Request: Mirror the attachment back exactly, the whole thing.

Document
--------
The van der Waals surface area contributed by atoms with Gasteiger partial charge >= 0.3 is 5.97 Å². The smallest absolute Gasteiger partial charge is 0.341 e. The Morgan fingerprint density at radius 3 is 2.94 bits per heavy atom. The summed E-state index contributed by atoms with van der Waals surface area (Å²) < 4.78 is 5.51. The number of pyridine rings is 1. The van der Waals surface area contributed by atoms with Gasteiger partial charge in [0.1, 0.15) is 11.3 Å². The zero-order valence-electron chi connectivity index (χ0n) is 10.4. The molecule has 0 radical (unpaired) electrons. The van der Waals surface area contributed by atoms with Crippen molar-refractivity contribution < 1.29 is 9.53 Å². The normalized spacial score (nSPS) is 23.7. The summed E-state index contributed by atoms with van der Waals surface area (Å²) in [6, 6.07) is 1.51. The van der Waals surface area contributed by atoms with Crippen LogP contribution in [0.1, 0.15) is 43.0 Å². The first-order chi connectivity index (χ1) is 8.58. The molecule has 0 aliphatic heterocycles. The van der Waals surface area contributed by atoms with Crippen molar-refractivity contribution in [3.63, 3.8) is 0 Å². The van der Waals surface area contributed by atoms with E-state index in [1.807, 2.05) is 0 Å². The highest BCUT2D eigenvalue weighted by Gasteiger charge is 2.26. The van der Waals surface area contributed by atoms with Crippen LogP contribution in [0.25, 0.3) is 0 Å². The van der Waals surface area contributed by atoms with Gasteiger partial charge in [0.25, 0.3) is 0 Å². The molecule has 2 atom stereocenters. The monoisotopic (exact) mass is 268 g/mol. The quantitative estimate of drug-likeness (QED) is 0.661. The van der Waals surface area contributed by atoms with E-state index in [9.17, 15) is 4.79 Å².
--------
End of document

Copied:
The van der Waals surface area contributed by atoms with Gasteiger partial charge >= 0.3 is 5.97 Å². The smallest absolute Gasteiger partial charge is 0.341 e. The Morgan fingerprint density at radius 3 is 2.94 bits per heavy atom. The summed E-state index contributed by atoms with van der Waals surface area (Å²) < 4.78 is 5.51. The number of pyridine rings is 1. The van der Waals surface area contributed by atoms with Gasteiger partial charge in [0.1, 0.15) is 11.3 Å². The zero-order valence-electron chi connectivity index (χ0n) is 10.4. The molecule has 0 radical (unpaired) electrons. The van der Waals surface area contributed by atoms with Crippen molar-refractivity contribution < 1.29 is 9.53 Å². The normalized spacial score (nSPS) is 23.7. The summed E-state index contributed by atoms with van der Waals surface area (Å²) in [6, 6.07) is 1.51. The van der Waals surface area contributed by atoms with Crippen LogP contribution in [0.1, 0.15) is 43.0 Å². The first-order chi connectivity index (χ1) is 8.58. The molecule has 0 aliphatic heterocycles. The van der Waals surface area contributed by atoms with Crippen molar-refractivity contribution in [3.63, 3.8) is 0 Å². The van der Waals surface area contributed by atoms with E-state index in [1.807, 2.05) is 0 Å². The highest BCUT2D eigenvalue weighted by Gasteiger charge is 2.26. The van der Waals surface area contributed by atoms with Crippen LogP contribution in [0.25, 0.3) is 0 Å². The van der Waals surface area contributed by atoms with Gasteiger partial charge in [0.25, 0.3) is 0 Å². The molecule has 2 atom stereocenters. The monoisotopic (exact) mass is 268 g/mol. The quantitative estimate of drug-likeness (QED) is 0.661. The van der Waals surface area contributed by atoms with E-state index in [9.17, 15) is 4.79 Å².